Bus safety practiced at Merwin Elementary

October 27th, 2008    Author: Michael Bradley    Filed Under: News

As part of National School Bus Safety Week, the more than 700 students at the Merwin Elementary School held school bus evacuation drills Oct. 21 – 22.

An annual national initiative, School Bus Safety Week, which ran from Oct. 20-24, adopted the theme of “Stop on Red, Kids Ahead” this year.

The school bus safety week is held to remind motorists that that they are required to stop for all stopped school buses that are flashing red lights or displaying the extended stop arm, and gives students a chance to learn how to calmly respond, and know how to exit the bus, in any given emergency situation.

The Merwin Elementary School held school bus evacuation drills during National School Bus Safety Week Oct. 21. Here, students Zach Rodenberg and Lydia Johnston help Alyssa Heter evacuate from the back of the school bus. Looking on is Merwin bus driver Sue Bratten. The student waiting to be helped out, whose face is not shown, is Hayley Stacy.
"What we are really hoping for is to teach the kids that accidents do happen," said Merwin Elementary School principal Jackie Hospelhorn. "We want them to know that if they follow the plan that we have set up for such scenarios, they will be as safe as they can possibly be under the circumstances."

In a truly ironic twist that accompanied bus safety week, the afternoon before the evacuation drills, Merwin school bus #10 was involved in an accident.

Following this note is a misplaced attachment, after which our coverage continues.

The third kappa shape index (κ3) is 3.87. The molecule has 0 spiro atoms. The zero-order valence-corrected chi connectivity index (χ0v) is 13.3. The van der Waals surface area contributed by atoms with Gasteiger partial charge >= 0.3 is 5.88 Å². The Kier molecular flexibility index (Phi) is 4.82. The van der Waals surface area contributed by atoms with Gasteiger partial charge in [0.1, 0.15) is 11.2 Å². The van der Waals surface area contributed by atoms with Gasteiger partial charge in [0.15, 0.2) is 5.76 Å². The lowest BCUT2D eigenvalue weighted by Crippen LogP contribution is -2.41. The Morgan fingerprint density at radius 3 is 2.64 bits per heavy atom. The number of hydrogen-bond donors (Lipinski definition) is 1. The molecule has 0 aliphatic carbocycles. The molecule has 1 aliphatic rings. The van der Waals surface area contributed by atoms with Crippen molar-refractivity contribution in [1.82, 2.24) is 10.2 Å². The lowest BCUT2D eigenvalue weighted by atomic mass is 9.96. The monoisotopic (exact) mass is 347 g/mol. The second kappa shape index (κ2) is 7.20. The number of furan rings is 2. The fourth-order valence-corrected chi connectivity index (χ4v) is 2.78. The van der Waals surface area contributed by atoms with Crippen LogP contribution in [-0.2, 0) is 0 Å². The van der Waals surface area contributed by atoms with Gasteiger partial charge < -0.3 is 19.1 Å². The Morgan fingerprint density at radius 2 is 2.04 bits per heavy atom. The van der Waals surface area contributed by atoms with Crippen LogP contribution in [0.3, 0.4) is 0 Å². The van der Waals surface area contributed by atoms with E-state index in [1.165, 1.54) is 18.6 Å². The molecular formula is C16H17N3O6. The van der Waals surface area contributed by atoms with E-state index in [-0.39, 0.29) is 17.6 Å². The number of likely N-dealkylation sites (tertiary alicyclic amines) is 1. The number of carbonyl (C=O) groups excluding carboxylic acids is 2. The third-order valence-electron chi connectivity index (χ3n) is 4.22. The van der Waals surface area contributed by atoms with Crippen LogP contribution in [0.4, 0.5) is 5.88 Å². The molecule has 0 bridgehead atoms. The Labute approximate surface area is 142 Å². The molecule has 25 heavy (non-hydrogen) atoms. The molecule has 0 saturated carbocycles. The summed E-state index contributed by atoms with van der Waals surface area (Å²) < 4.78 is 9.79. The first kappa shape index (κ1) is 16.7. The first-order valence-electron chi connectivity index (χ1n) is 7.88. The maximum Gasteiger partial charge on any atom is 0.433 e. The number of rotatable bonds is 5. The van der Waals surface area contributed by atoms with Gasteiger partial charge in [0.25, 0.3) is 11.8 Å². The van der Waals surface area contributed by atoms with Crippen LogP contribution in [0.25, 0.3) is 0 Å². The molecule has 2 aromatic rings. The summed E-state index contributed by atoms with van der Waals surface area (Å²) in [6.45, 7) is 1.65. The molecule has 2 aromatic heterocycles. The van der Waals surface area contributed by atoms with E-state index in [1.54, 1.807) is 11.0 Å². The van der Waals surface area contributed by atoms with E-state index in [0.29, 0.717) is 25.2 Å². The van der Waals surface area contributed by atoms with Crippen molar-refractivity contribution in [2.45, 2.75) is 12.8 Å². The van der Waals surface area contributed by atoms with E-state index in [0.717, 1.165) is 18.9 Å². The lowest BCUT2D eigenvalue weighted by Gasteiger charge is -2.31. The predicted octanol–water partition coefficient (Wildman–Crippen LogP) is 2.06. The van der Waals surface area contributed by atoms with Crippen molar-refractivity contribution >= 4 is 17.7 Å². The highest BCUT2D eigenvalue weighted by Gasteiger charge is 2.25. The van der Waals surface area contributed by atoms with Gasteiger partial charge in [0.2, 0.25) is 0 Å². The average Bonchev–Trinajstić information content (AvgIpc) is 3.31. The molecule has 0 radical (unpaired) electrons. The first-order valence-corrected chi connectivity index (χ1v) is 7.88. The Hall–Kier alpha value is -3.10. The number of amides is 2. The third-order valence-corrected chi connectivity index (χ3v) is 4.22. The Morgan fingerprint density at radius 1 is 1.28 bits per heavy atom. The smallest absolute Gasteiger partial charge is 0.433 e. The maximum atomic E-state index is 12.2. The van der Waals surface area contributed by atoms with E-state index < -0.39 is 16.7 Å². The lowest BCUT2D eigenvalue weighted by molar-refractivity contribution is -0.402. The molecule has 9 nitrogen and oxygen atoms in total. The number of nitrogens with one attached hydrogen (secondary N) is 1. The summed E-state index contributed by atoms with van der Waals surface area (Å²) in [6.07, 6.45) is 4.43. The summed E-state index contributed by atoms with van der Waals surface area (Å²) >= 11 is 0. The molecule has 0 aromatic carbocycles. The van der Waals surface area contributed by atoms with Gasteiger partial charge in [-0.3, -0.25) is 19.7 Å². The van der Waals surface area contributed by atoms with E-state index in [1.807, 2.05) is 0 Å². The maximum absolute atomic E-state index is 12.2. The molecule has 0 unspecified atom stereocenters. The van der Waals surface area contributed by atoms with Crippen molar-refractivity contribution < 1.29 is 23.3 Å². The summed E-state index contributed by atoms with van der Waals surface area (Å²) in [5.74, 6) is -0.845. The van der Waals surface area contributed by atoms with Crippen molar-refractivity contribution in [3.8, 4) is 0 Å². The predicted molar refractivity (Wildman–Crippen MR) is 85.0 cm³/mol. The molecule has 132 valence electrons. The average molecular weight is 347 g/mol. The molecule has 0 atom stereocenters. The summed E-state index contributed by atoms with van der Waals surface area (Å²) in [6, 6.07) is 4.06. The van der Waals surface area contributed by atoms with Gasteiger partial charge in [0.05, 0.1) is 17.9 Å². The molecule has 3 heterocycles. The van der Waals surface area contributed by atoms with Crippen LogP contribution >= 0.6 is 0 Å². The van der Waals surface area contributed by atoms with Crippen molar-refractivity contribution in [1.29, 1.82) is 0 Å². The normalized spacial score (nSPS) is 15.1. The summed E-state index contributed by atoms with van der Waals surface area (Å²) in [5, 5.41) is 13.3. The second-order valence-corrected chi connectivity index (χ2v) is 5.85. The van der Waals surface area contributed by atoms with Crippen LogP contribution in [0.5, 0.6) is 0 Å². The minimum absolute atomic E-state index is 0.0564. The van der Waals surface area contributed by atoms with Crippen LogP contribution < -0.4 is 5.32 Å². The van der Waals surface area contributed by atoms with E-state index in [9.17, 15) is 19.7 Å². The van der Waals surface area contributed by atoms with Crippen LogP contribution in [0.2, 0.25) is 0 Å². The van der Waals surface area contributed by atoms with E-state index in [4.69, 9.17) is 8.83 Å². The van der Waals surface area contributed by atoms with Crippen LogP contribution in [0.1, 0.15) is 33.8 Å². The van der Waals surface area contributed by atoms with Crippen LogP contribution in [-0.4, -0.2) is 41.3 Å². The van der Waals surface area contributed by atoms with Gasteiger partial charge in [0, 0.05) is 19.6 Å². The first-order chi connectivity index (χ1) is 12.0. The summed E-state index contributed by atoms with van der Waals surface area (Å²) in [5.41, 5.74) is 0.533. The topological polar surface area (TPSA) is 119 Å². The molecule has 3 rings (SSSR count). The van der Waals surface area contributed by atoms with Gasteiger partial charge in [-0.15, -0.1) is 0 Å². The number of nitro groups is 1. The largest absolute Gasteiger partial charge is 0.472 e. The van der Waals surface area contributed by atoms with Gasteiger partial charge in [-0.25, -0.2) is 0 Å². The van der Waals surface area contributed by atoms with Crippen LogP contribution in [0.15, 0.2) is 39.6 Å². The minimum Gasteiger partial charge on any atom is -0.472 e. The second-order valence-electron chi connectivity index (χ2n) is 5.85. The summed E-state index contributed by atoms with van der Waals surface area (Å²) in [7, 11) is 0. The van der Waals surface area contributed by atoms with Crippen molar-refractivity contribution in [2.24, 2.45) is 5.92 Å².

A motorist driving without a license struck the bus and drove up underneath it, at around 4:30 p.m. on Monday Oct. 20, on Ferris Road in Union Township. Fortunately, the more than 40 students on the school bus being transported home after school were not injured in the accident.

"The kids were textbook," Hospelhorn said. "They actually experienced a wreck and knew exactly what to do."

Every year, the state requires the evacuation drills, Hospelhorn said, and every year the elementary school shows the kids how to evacuate the buses in an orderly fashion if a situation ever warranted doing so.

"In this case, on Monday, what the kids had learned paid off in a big way - we were all very proud of the way they handled the accident - they were excellent," the principal said.

As part of the evacuation drills, after the buses pulled up to the school's curb, all of the students, who were very serious about the exercise, exited the buses from the rear emergency doors (simulating an emergency evacuation), walked across the crosswalks, and then lined up against the walls before entering the school.

"It was a successful drill," Hospelhorn said. "We are confident that our kids know what to do in case of any emergency."

The Ohio State Highway Patrol is urging all motorists that are approaching a school bus from either direction to, as required by law, stop their vehicles at least 10 feet from the stopped school bus.

If a school bus is stopped on a road divided into four or more lanes, only traffic driving in the same direction as the bus is required to stop by law.

According to the State Highway Patrol, there were more than 1,700 crashes that involved school buses statewide in 2007.

"While school buses remain the safest mode of travel on Ohio roadways, school bus crashes do occur," Patrol superintendent colonel Richard Collins said. "With the cooperation of motorists, parents, and children, we can all make the bus ride to and from school as safe as possible for our children, and make this a safe school year throughout Ohio."
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